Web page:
Sometimes, however, it does. It remains too soon to judge the full long-term effects of the intervention in Iraq, but it is clear that much damage has been done during this rogue invasion.

As a result, what the world has to ask itself is whether in the absence of effective collective leadership it is willing to accept the damage that is sometimes done by the Americans, as a price to be paid for the benefits provided by their overall leadership. Those benefits include interventions at times of instability as well as the fact that the presence of American military power and leadership makes it less likely that other big countries, such as China, the Europeans or Japan, will risk taking military action against other nations. But there is also another benefit: this is that in most non-military fields, America has used its leadership to try to build a system based on rules rather than raw power or interventions by single countries.

By that, I mean that in trade, financial markets and other aspects of commerce, America has been a major influence in building an agreed set of rules to govern these areas, along with organisations like the World Trade Organisation to enforce or police the rules. Perhaps it might be argued that these rules and organisations are now so well established that they no longer depend on American leadership, and in part that is true. But for the time being, with America still by far the world’s biggest economy, further progress for these rules, and even their survival, does seem to depend more on American support and participation than on that from any other country.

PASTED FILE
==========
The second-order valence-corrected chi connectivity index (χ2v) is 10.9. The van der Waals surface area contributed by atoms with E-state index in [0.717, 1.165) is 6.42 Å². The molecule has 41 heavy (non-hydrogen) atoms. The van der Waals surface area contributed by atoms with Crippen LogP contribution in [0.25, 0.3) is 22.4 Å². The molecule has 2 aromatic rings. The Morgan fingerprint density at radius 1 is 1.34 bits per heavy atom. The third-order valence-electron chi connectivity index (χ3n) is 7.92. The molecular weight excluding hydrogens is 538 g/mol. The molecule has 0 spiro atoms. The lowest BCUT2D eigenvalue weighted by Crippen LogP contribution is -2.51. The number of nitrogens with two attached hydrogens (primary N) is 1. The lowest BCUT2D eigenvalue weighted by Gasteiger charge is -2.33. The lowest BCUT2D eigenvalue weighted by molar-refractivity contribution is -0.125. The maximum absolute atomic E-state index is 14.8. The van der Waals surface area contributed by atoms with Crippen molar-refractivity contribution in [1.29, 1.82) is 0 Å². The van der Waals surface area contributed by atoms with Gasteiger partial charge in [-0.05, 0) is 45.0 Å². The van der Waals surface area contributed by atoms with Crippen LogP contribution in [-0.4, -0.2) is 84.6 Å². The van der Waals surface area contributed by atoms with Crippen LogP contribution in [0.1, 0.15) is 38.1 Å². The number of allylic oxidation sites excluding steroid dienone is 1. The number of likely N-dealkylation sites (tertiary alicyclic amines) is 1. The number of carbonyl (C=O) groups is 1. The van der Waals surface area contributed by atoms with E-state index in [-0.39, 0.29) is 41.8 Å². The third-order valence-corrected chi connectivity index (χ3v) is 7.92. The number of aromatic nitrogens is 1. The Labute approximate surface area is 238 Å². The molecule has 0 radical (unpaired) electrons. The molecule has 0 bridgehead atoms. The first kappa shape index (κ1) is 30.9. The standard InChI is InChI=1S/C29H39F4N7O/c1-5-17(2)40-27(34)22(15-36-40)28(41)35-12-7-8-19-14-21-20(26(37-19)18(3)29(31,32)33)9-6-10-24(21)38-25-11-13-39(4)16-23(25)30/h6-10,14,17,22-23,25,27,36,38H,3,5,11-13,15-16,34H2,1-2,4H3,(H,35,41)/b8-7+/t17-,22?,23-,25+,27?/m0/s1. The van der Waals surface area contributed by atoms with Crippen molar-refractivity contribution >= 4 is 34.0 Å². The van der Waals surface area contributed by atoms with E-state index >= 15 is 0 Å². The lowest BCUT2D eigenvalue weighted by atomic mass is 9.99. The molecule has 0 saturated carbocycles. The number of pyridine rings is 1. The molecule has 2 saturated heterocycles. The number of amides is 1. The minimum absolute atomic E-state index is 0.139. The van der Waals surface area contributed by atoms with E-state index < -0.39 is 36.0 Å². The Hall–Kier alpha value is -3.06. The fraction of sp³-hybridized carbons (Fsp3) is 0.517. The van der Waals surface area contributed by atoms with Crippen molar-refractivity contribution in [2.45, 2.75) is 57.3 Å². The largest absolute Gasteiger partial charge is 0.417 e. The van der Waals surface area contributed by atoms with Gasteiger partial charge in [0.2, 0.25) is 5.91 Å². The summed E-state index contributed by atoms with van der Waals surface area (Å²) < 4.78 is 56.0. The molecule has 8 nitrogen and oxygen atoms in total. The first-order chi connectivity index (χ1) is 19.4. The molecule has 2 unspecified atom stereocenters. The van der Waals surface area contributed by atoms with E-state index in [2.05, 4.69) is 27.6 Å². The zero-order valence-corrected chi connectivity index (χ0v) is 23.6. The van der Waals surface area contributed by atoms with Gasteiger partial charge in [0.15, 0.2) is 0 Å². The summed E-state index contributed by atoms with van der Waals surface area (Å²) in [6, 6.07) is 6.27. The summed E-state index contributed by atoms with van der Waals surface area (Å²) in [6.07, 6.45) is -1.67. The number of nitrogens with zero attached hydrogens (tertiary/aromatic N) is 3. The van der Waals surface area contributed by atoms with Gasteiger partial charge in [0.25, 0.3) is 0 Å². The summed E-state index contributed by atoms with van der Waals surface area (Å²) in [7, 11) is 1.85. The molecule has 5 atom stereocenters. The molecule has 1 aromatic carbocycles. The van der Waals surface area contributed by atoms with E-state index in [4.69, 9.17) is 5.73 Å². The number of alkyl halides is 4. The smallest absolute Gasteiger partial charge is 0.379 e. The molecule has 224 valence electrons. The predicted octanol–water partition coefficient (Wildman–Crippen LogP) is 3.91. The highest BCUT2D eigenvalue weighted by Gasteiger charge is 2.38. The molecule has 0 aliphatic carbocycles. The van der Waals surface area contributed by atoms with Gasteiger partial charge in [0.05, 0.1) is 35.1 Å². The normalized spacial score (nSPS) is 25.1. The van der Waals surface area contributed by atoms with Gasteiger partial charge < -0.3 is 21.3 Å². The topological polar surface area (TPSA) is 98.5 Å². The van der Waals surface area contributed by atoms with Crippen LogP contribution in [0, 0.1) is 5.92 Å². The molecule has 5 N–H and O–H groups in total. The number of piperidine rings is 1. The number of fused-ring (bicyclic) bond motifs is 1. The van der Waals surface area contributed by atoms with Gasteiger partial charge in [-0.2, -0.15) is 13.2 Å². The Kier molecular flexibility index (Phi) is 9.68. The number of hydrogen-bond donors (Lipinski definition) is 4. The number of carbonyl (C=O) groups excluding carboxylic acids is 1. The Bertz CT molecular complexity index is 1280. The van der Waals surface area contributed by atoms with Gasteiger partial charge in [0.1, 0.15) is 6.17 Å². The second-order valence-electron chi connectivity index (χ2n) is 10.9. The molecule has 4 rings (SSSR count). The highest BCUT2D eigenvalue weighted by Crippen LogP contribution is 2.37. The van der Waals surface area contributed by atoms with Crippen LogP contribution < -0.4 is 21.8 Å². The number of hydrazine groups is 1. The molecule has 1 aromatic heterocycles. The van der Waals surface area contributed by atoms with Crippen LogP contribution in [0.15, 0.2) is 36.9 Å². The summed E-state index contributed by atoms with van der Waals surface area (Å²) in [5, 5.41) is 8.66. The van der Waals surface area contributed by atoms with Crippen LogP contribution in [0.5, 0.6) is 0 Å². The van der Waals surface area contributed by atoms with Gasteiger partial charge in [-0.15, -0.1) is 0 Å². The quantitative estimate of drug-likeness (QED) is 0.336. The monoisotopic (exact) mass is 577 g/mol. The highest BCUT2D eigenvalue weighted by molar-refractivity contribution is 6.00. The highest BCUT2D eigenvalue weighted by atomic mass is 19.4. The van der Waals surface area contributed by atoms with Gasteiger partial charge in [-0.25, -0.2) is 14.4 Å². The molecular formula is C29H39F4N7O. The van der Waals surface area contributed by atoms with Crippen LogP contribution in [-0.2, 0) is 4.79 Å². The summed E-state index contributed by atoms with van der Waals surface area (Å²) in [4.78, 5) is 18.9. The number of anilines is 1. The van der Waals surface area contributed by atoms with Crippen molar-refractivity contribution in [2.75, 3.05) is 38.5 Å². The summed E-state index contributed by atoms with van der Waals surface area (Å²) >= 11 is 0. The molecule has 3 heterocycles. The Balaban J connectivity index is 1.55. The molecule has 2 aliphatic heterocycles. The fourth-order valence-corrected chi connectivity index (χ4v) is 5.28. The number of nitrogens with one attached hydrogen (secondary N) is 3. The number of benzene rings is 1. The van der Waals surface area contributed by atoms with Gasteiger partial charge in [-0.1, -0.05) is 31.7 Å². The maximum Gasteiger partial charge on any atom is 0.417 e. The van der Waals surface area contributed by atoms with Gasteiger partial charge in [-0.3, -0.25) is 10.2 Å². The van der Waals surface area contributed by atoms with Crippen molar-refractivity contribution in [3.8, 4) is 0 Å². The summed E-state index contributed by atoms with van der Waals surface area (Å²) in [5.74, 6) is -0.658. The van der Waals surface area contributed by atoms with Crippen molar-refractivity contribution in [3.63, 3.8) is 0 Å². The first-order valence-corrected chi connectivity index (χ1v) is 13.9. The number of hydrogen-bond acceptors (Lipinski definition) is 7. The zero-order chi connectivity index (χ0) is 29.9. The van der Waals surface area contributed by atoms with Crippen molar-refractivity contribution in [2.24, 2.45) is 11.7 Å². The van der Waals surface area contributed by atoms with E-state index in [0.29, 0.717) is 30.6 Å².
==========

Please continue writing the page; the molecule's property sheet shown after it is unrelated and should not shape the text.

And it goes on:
As economies such as China and India grow and power becomes distributed more equally in the world, so the case for collective leadership may grow. And democratisation in China, if it occurs, could make such collective action easier to attain. That is several decades ahead, however. For the moment, the world seems destined to rely on America’s flawed leadership, comforted by the fact that although America makes many mistakes, its democracy makes it inevitable that its governments will change and that mistakes will be punished in the ballot box.

From the world’s point of view, there is only one thing worse than having American leadership: not having American leadership.